The process now proceeds to block 220, which, together with the remainder of FIG. 2, illustrates the process as it operates on behalf of the recipient of the isosynchronous data object. The object is received in the recipient's inbasket, block 220, where it is monitored by the inbasket monitor, block 225. The inbasket monitor analyzes incoming objects to ascertain whether the incoming objects should be checked for playback conflict detection. The inbasket monitor checks the types of incoming objects to determine whether they are isosynchronous object types such as motion video or audio, as illustrated by block 230. All isosynchronous object types will be registered with association table 240.

The inbasket monitor also checks other, user configurable characteristics of incoming objects that are determined to be isosynchronous, as illustrated by event selector block 235. These characteristics determine whether an isosynchronous object to be registered in the association table 240 will be marked for conflict resolution or not. Such characteristics monitored may include the sender's identity, keywords in the object's subject field, abstract or body, or the object's classification as "important," "urgent," "personal," "private," or the like.

Incoming objects that meet the inbasket monitor's criteria create event record entries in the association table 240. Each record contains a pointer to the incoming object in the inbasket and the time duration of the object. The time duration may be derived from that associated with the object during the send process of blocks 200-210, if present. Alternatively, the time duration may be derived by an elapser 245, which is similar to elapser 210 described above. Elapser 245 may optionally be used to modify or confirm a duration previously associated with an isosynchronous data object, or to conform the duration to differing user display rate preferences or to different data processing system hardware display rate capabilities.

Registration service 250 is also provided to permit user configuration of the operation of the inbasket monitor 225, as described above, through the use of user registration interface 255. The user may configure the object types to be monitored, as illustrated by block 235 above, for example choosing to include text objects for scrolling display or text-to-speech conversion. The user may also optionally enter object classifications or keywords to be monitored, as illustrated by block 230 above. The user may also configure the elapser 245 to enable calculation of durations from application of estimated display rates to incoming objects, or alternatively, require that such objects be played and their playing times measured, called preplaying.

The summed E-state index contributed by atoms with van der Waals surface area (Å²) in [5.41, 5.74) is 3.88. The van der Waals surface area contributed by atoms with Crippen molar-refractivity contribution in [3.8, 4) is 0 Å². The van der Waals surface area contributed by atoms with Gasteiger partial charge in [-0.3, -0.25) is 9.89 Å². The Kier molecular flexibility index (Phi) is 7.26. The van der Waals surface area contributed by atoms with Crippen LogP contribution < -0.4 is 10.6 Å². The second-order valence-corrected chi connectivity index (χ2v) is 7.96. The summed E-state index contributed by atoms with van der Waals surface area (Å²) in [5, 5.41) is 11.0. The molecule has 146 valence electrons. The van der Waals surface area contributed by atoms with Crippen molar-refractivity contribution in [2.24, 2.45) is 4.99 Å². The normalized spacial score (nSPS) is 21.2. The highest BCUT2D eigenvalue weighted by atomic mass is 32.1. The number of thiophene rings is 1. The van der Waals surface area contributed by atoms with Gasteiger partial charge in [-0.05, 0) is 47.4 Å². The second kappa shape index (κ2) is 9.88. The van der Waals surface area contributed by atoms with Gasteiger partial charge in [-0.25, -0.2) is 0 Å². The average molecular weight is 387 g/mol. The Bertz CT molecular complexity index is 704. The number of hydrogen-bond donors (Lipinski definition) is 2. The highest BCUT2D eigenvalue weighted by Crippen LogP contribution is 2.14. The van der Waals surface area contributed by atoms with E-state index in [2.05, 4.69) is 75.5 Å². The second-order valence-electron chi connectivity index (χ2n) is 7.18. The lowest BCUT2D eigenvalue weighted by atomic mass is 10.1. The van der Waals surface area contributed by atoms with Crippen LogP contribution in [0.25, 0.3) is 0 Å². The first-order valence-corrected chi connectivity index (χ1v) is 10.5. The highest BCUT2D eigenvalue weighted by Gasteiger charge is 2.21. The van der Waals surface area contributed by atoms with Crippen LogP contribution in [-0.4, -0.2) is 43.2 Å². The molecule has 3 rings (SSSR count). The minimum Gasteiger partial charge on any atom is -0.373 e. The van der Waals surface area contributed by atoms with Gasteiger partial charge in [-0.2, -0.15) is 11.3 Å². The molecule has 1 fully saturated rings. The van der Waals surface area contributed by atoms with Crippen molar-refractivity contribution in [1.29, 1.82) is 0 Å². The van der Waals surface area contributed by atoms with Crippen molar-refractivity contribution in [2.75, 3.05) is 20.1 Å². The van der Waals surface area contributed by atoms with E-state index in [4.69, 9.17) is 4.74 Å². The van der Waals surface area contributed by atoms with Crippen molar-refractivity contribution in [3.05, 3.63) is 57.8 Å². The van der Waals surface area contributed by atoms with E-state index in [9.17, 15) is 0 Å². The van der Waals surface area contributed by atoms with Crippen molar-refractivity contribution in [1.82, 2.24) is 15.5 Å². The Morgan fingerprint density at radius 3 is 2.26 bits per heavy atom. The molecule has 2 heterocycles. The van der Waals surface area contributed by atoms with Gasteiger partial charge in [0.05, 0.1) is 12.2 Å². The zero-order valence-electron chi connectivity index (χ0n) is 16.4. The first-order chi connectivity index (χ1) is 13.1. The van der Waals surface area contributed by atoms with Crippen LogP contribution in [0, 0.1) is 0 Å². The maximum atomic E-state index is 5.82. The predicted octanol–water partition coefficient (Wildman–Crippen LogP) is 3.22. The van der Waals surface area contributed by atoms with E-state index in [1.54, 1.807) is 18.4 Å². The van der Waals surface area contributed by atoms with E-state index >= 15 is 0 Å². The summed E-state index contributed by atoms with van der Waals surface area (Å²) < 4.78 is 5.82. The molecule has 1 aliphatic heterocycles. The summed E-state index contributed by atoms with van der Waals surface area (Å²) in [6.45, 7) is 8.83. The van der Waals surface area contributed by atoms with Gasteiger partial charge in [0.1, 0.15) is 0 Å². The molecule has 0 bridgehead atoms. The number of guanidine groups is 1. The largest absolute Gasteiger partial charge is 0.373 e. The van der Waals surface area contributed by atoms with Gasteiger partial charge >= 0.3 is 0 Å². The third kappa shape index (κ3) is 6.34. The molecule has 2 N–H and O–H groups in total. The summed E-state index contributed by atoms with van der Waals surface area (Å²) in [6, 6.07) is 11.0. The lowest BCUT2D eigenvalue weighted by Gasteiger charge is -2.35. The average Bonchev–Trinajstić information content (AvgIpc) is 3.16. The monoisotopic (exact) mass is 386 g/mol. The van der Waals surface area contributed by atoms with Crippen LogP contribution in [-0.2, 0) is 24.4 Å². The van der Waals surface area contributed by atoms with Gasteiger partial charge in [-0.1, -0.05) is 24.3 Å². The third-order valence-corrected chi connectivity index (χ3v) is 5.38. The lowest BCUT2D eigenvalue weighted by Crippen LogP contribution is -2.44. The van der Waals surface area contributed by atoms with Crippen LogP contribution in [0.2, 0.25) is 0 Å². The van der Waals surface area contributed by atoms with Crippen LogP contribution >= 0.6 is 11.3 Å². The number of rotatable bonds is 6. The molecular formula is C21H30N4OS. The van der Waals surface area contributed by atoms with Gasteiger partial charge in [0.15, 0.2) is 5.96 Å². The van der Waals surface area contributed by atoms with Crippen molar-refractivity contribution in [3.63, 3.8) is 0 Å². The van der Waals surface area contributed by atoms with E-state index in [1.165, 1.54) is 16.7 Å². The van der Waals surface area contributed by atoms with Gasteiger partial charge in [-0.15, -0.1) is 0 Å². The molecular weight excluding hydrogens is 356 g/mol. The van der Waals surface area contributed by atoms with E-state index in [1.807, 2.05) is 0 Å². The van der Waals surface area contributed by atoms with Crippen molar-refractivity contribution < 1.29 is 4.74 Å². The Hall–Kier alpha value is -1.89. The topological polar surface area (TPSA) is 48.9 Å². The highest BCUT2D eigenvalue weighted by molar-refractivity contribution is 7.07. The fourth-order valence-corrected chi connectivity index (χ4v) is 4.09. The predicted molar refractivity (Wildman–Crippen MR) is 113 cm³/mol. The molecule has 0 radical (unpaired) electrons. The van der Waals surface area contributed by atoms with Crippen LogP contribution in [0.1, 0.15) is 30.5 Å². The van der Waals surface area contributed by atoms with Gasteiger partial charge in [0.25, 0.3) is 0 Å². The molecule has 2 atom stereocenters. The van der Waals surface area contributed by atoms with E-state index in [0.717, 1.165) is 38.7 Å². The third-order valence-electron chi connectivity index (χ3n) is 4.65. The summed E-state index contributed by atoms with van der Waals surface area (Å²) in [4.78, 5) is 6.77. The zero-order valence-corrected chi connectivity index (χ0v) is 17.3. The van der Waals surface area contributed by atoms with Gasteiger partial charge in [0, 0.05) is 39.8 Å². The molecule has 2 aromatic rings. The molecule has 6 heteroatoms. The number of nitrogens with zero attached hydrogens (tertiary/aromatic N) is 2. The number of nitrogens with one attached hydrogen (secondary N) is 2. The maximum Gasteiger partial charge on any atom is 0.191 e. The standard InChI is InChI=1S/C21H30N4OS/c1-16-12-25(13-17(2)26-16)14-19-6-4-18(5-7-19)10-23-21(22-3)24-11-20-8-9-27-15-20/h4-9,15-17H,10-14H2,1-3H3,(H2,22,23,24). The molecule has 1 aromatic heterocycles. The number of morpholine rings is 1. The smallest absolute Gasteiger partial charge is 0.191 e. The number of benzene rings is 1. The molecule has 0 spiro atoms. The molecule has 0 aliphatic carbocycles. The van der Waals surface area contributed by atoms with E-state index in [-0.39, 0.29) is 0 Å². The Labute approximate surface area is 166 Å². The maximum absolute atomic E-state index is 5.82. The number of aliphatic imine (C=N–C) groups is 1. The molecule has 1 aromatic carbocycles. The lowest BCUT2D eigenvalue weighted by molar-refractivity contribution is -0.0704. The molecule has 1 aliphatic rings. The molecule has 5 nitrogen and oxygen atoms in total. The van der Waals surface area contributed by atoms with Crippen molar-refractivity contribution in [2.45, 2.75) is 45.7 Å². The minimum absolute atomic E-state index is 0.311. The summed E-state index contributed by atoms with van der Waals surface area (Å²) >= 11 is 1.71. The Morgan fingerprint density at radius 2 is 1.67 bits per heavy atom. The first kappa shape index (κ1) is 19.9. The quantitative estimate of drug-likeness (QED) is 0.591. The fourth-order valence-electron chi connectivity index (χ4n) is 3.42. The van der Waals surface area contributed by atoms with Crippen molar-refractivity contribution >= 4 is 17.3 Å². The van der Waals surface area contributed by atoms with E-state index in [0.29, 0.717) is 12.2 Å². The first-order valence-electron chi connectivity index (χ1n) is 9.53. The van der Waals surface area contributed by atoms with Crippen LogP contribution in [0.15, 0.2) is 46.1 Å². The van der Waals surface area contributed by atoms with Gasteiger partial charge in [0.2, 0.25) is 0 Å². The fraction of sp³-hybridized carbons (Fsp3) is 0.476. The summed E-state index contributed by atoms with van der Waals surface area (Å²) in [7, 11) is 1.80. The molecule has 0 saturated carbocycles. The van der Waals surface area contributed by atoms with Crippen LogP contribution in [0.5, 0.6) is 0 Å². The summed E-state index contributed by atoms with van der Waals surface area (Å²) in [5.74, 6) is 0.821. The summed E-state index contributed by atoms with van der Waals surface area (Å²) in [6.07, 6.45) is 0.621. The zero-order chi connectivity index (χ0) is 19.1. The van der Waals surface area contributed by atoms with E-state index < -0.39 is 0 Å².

Notification service 260 is activated by user input to the user interface 265, as by the opening of an inbasket item for display to the user. Upon the user's specification of the inbasket item to be opened, the notification service 260 checks the association table 240 to determine whether that object is registered in the association table 240. If so, the process accesses the calendar service 275 so as to have access to the user's calendar events. The process then returns to the association table 240 to determine whether the object is of the event type registered for conflict. If so, the process retrieves the object's duration from the association table 240, retrieves the current time from timer service 270, and compares them to the user's calendar events of calendar service 275 to determine whether the immediate playback of the isosynchronous data object will present a conflict with a scheduled calendar event on the user's calendar. If so, the process notifies the user of the conflict through user interface 265 and allows the user to abort the playback of the isosynchronous data object. If the playback is aborted, the process terminates; otherwise, the process returns control of the playback to the data processing system's normal inbasket services.

Turning now to FIG. 3, there is shown a high level flowchart of the registration pro(less illustrated by blocks 250 and 255 of FIG. 2. The registration process commences at block 300 when the user makes a registration request. The process proceeds to block 305 for input of whether the process should notify the user of conflicts only for certain selected event types. If so, the process proceeds to block 310 for the input of specific events for conflict notification. As discussed above, such events may include the existence, in an isosynchronous data object, of characteristics such as the sender's identity, keywords in the object's subject field, abstract or body, or the object's classification as "important," "urgent," "personal," "private," or the like.

After the input of such characteristics, the process proceeds to block 320 and registers such characteristics as events requiring conflict resolution. Returning to block 310, if conflict notification only upon selected events is not elected, the process proceeds to block 315 and selects all events for conflict notification.

The process proceeds from block 320 to block 325 for the input of specific object types that activate notification. This permits the user to specify whether certain object types, such as text objects, shall be treated as isosynchronous. Text objects may be isosynchronous if they are displayed to the user by scrolling or by text-to-speech conversion, whereas a text object to be printed would not ordinarily be treated as isosynchronous. The registration process then proceeds to block 330 to register the object types, and then terminates.